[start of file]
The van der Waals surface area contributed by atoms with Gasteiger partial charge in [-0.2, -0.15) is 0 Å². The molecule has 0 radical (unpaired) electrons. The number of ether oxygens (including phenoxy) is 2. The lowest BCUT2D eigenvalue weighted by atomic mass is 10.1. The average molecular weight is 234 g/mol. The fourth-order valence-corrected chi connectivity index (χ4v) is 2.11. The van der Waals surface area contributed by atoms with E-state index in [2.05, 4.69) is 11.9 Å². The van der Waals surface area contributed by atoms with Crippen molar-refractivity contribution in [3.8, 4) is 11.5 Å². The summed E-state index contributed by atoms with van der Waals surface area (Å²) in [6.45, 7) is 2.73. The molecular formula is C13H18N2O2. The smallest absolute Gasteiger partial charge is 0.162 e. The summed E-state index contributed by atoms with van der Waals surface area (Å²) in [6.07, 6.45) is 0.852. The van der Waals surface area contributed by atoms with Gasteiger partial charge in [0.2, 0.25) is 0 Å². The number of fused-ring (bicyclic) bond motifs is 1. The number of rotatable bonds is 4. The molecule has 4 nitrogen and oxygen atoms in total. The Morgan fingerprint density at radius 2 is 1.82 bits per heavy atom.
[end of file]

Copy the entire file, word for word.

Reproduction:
The van der Waals surface area contributed by atoms with Gasteiger partial charge in [-0.2, -0.15) is 0 Å². The molecule has 0 radical (unpaired) electrons. The number of ether oxygens (including phenoxy) is 2. The lowest BCUT2D eigenvalue weighted by atomic mass is 10.1. The average molecular weight is 234 g/mol. The fourth-order valence-corrected chi connectivity index (χ4v) is 2.11. The van der Waals surface area contributed by atoms with E-state index in [2.05, 4.69) is 11.9 Å². The van der Waals surface area contributed by atoms with Crippen molar-refractivity contribution in [3.8, 4) is 11.5 Å². The summed E-state index contributed by atoms with van der Waals surface area (Å²) in [6.45, 7) is 2.73. The molecular formula is C13H18N2O2. The smallest absolute Gasteiger partial charge is 0.162 e. The summed E-state index contributed by atoms with van der Waals surface area (Å²) in [6.07, 6.45) is 0.852. The van der Waals surface area contributed by atoms with Gasteiger partial charge in [0.2, 0.25) is 0 Å². The number of fused-ring (bicyclic) bond motifs is 1. The number of rotatable bonds is 4. The molecule has 4 nitrogen and oxygen atoms in total. The Morgan fingerprint density at radius 2 is 1.82 bits per heavy atom.